As Hurricane Katrina approached landfall, there was a palpable, collective sigh of relief across the Gulf Coast. Not only was the catastrophic Category 5 storm weakening as it approached land, but it would make landfall east of vulnerable New Orleans. The Mississippi Gulf Coast would, as it had numerous times in the past, bear the brunt of the destructive northeast quadrant of Katrina. But unlike past hurricanes in the region, it would not be wind that would wreak havoc but a 10 to 28 foot storm surge that would reach as far as 12 miles inland and virtually destroy cities like Gulfport and Pascagoula, Mississippi. The surge along the Louisiana coast would push water from the Gulf of Mexico into Lake Ponchartrain and exert enough pressure along the industrial canal levees to cause them to fail in three places and inundate New Orleans and surrounding parishes.
By the time Katrina made landfall on Aug. 29, 2005, America’s military was mobilizing for emergency response. Almost 10,000 National Guard troops were on the ground in Louisiana and Mississippi. The commander of the First Army, Lt. Gen. Russel Honore, who had experience with flood and hurricane relief, realized that the storm would make landfall along the border of two states, each falling under the area of responsibly of different chains of command of both the Army and the Federal Emergency Management Agency. Concerned that command and control would become an issue, he requested that the Northern Command establish a joint area of responsibility. NORTHCOM activated its battle staff when the hurricane made landfall and selected Honore to head Joint Task Force Katrina with First Army in the lead and Fifth Army in support.
National Guard troops immediately started relief operations along the Mississippi and Louisiana Gulf Coast after Katrina made landfall. Once the levees failed in New Orleans, active-duty troops were mobilized to assist the rescue efforts in New Orleans. They used their experience in Iraq and other operations to bring order to a confused situation.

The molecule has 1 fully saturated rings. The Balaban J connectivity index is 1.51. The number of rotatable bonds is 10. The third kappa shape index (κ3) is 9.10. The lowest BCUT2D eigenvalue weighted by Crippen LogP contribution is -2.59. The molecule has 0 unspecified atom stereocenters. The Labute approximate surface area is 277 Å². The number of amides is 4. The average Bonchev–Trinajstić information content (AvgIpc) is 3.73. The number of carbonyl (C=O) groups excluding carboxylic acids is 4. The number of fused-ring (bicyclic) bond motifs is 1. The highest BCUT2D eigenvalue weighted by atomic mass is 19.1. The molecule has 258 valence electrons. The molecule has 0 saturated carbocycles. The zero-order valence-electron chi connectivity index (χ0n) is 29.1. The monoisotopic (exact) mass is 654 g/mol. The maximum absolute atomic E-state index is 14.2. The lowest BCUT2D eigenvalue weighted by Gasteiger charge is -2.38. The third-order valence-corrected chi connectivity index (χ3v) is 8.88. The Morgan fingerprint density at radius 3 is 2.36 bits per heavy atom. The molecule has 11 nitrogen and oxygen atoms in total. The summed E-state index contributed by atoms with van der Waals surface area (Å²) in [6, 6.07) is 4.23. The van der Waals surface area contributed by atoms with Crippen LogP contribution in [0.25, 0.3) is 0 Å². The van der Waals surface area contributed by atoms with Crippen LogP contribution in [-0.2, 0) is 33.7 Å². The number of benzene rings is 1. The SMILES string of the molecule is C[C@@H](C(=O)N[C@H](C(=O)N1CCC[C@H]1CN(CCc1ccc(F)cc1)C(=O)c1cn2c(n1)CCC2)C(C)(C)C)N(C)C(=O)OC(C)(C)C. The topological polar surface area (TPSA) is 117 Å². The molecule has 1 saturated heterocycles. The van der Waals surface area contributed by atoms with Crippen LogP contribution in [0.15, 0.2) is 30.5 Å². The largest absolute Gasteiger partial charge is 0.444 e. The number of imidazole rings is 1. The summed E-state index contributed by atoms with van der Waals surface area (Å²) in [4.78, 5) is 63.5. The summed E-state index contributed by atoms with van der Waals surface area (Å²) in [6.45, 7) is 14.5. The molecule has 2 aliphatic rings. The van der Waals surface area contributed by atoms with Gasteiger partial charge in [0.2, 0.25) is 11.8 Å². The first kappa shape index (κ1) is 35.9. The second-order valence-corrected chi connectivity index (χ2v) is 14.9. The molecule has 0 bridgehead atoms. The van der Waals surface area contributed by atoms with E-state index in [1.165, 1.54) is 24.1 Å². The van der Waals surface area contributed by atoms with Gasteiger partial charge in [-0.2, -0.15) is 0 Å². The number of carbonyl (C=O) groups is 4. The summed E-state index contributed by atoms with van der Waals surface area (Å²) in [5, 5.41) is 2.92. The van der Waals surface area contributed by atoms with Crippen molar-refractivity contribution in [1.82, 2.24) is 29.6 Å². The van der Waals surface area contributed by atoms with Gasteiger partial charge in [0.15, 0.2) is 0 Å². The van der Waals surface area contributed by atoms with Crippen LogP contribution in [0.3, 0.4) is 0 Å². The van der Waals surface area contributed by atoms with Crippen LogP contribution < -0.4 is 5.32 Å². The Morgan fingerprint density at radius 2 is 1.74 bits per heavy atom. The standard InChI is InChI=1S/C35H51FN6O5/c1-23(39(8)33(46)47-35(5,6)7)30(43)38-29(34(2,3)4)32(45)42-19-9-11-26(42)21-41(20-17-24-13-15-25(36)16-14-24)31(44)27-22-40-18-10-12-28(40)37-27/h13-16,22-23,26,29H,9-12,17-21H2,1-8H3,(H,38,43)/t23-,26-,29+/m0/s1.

Units from the 82nd Airborne Division began arriving at the New Orleans Airport seven hours after getting deployment orders. Maj. Gen. William Caldwell of the 82nd Abn. Div. received succinct orders from Honore: “Your job is to fix the airport and fix New Orleans.”
The 319th Airborne Field Artillery was assigned to fix the airport. Working with airport staff, the 319th AFA augmented the existing departure process and brought order and direction by taking responsibility for passenger manifests and security screening. Within 12 hours, 9,000 people had been evacuated through the airport.
The 3rd Brigade of the 82nd Abn. Div. worked with FEMA in search and rescue operations, providing needed manpower, equipment and standardized maps.
The 56th Signal Battalion was tasked with connecting commercial communications to the military communications network.
The 14th Combat Support Hospital set up in downtown New Orleans to treat the injured.
The 21st Chemical Company decontaminated 400 personnel, 783 vehicles, and 73 boats, and helped decontaminate both Charity and Touro hospitals.
When FEMA requested that DoD take over logistics, the 13th Corps Support Command deployed from Fort Hood, Texas. Soldiers from the 82nd Airborne evacuated the Super Dome and the Convention Center, where thousands of citizens had fled for refuge when they were flooded out of their houses. The paratroopers also joined National Guard units patrolling the streets to keep order in the city.
The Army Corps of Engineers began their own operations with a three-pronged attack: drain New Orleans, mobilize military and contracting resources to close the levee breaches, and repair the pumps that keep New Orleans dry. The Engineers also helped deliver food and water. By Sept. 2, they had delivered 1.9 million MREs, 6.7 million liters of water and 1.7 million pounds of ice.
As the Title 10 troops began to draw down, the engineers began gearing up operations and by Sept. 15, de-water operations were 60 percent complete. By the end of the month, CoE contractors had removed 4.3 million cubic yards of debris in Louisiana and Mississippi, carted off 120 million tons of trash and disposed of 36 million pounds of rotting meat. By Oct. 11, New Orleans was dry.
Katrina was a large storm and cut a wide swath of destruction along the Gulf Coast. When emergency services and communications systems across the region failed, only the military had the experience to get on the ground quickly and begin working to restore communications, direct rescue and recovery operations, and maintain order.
America’s military has responded to most major American disasters since the Great Chicago Fire of 1871.